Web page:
Saturday, February 19, 2011

a very tough "lesson" or concept . . .

The more a human being advances in the Christian faith, the more they live the presence of God as an absence, the more they accept to die to the idea of becoming aware of God, of fathoming Him. For they have learned, while advancing, that God is unfathomable. And from then on the presence of God assumes value in their eyes only against the backdrop of absence. The mystic, in his long and complicated pilgrimage, experiences alternately the presence and absence of God. But, by degrees, the absence of God is felt more and more and the mystic understands that this absence is now the norm. Thus the mystic is someone who has had a long-term confrontation with God, like Jacob in the struggle that he waged all through the night, someone who does not cease to confront God. God always precedes us, we see Him only from behind, He walks ahead, He is ahead of us. What the mystic experiences - and every Christian is a mystic because it is not the great illuminations that are the mark of the mystic but the night, an everyday night - is a kind of distancing from God in proportion to advances in the deepening of their faith.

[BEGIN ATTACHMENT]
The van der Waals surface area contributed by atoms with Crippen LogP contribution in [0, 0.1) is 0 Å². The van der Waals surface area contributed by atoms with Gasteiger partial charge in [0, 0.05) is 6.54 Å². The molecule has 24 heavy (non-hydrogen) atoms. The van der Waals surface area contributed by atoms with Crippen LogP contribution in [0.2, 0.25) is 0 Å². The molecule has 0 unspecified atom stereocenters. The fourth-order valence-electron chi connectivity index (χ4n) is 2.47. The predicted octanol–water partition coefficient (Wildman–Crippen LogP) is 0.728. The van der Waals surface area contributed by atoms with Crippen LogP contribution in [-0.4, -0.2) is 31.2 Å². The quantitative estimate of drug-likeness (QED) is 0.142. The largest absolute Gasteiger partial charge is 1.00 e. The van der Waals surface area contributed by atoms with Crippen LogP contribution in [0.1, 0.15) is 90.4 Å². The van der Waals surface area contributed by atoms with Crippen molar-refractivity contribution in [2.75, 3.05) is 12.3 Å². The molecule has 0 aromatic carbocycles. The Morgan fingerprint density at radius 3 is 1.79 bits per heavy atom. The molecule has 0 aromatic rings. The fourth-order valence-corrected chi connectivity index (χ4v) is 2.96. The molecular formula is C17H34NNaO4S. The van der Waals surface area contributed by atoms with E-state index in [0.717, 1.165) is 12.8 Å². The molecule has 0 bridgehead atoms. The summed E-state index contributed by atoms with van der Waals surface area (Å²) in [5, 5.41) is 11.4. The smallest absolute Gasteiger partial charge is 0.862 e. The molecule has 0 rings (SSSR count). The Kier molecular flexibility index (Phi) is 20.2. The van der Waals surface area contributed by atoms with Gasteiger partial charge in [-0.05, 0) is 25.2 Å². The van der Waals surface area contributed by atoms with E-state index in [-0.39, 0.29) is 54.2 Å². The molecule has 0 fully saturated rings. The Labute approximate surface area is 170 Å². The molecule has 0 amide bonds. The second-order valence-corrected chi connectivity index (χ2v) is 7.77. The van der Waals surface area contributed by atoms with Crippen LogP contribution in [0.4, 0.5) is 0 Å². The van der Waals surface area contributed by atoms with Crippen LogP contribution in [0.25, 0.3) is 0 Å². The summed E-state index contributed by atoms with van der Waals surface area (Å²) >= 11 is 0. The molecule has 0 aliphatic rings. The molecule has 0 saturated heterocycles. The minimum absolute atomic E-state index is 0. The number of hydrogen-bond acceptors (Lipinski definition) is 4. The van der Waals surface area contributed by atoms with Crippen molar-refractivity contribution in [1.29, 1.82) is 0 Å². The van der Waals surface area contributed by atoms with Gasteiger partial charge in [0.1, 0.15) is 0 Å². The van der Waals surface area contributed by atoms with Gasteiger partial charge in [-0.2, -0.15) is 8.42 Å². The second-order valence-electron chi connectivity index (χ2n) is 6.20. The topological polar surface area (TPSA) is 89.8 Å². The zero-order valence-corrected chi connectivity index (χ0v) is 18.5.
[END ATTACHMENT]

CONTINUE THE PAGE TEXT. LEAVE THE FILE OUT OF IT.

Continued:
Jean Francois Six

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